The Trump tax cuts had several publicly stated goals. First, by lowering corporate tax rates, they would induce companies to bring home massive stores of overseas cash. “We’ve got about $3 trillion in trapped cash overseas that basically can’t come back in this country because of our tax laws,” said Paul Ryan. Second, by eliminating loopholes and preferences, it would reduce the need for and value of gaming the tax code through specialized knowledge. “We just want to clean it up,” explained Ryan, “we just want to simplify the whole thing.” And third, by promoting new investment and economic activity, the tax cuts would spur enough new growth to replace the lost revenue.
Objective number three is already looking like a lost cause. Corporate tax revenues have plummeted, and the tax cuts are costing even more revenue than the government projected a year ago. A pair of new analyses today show that the other two goals aren’t looking very hot, either.
Economist Brad Setser writes that “there is no wide pattern of companies bringing back jobs or profits from abroad. The global distribution of corporations’ offshore profits — our best measure of their tax avoidance gymnastics — hasn’t budged from the prevailing trend.” American companies are still reporting their foreign earnings in the same handful of low-tax offshore locations.
What about the simplification? That hasn’t happened, either. Wall Street Journal tax reporter Richard Rubin reports that far from making accountants and tax lawyers unnecessary, they are more needed than ever before. The Trump tax cuts create new loopholes and complications that require even more tax experts to decipher and exploit. “Deloitte Tax LLP grew by 10% this fiscal year and expects another 10% bump next year,” he reports. “KPMG LLP says it hired twice as many experienced employees in 2018 in its U.S. tax practice as it did the year before.”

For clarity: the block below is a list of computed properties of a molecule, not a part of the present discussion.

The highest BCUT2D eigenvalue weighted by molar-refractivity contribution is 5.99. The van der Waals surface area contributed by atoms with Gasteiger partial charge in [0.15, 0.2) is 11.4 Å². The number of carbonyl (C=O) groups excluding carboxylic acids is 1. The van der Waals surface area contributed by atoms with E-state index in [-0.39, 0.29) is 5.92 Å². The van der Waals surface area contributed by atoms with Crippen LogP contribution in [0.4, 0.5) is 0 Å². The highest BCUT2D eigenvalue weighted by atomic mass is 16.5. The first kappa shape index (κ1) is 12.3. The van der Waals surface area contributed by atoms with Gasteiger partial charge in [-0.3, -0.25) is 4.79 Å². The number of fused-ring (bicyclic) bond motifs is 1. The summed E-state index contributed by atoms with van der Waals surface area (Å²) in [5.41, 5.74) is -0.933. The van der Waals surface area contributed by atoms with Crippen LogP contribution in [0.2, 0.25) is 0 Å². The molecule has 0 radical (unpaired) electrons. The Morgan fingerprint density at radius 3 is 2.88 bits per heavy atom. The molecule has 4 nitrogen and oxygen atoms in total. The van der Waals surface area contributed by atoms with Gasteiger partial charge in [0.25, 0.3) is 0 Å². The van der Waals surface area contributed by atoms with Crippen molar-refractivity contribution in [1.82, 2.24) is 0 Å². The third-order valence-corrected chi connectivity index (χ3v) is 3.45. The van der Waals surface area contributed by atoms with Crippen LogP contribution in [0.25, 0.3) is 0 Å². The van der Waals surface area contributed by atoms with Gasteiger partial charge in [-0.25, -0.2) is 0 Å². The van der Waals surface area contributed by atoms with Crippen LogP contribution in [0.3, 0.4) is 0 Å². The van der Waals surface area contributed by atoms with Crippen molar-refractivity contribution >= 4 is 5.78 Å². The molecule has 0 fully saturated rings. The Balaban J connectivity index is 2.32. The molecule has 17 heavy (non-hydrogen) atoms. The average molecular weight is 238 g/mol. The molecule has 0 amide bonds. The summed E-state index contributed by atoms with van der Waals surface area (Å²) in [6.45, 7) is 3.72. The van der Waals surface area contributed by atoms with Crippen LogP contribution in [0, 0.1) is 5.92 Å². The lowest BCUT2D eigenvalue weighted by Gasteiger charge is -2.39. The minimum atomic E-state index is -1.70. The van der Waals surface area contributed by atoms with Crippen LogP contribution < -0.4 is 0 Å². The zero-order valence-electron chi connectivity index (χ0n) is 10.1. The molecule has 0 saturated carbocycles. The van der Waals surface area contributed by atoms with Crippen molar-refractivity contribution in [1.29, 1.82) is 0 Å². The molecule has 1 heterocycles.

According to Rubin, the new joke among tax geeks is that the Tax Cuts and Jobs Act, as it’s officially titled, should be called the “Tax Jobs” and Cuts Act.
So the law’s putative goals have proven a failure. Tax revenues aren’t holding steady, corporate cash isn’t coming back from overseas, and the tax code is more complex and expensive to comply with than ever. So why aren’t Republicans thinking about repealing or at least revising the bill that has failed to accomplish its goals? Because it’s still doing a great job of accomplishing the actual goal that they really cared about: letting people who own businesses have more money: